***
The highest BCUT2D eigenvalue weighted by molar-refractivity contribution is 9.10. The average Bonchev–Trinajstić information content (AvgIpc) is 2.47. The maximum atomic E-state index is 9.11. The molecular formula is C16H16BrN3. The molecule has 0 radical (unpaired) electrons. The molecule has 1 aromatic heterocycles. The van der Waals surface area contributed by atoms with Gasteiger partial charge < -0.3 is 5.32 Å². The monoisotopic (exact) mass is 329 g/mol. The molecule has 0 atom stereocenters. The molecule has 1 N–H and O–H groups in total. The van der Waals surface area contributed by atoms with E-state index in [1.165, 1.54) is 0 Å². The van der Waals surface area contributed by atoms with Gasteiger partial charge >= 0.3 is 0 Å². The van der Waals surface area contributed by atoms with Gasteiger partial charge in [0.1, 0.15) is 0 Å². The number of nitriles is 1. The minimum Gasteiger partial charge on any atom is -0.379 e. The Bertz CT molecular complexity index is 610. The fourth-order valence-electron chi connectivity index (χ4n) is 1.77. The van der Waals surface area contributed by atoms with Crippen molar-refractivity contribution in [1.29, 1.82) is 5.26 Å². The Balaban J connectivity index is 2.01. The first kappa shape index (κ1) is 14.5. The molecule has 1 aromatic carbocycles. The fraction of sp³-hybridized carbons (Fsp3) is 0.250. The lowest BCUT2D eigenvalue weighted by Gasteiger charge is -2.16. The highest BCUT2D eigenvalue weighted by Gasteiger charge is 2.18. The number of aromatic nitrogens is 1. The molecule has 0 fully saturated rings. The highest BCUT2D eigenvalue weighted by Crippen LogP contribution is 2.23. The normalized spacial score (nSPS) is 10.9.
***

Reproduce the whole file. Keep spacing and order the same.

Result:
The highest BCUT2D eigenvalue weighted by molar-refractivity contribution is 9.10. The average Bonchev–Trinajstić information content (AvgIpc) is 2.47. The maximum atomic E-state index is 9.11. The molecular formula is C16H16BrN3. The molecule has 0 radical (unpaired) electrons. The molecule has 1 aromatic heterocycles. The van der Waals surface area contributed by atoms with Gasteiger partial charge < -0.3 is 5.32 Å². The monoisotopic (exact) mass is 329 g/mol. The molecule has 0 atom stereocenters. The molecule has 1 N–H and O–H groups in total. The van der Waals surface area contributed by atoms with E-state index in [1.165, 1.54) is 0 Å². The van der Waals surface area contributed by atoms with Gasteiger partial charge >= 0.3 is 0 Å². The van der Waals surface area contributed by atoms with Gasteiger partial charge in [0.1, 0.15) is 0 Å². The number of nitriles is 1. The minimum Gasteiger partial charge on any atom is -0.379 e. The Bertz CT molecular complexity index is 610. The fourth-order valence-electron chi connectivity index (χ4n) is 1.77. The van der Waals surface area contributed by atoms with Crippen molar-refractivity contribution in [1.29, 1.82) is 5.26 Å². The Balaban J connectivity index is 2.01. The first kappa shape index (κ1) is 14.5. The molecule has 1 aromatic carbocycles. The fraction of sp³-hybridized carbons (Fsp3) is 0.250. The lowest BCUT2D eigenvalue weighted by Gasteiger charge is -2.16. The highest BCUT2D eigenvalue weighted by Gasteiger charge is 2.18. The number of aromatic nitrogens is 1. The molecule has 0 fully saturated rings. The highest BCUT2D eigenvalue weighted by Crippen LogP contribution is 2.23. The normalized spacial score (nSPS) is 10.9.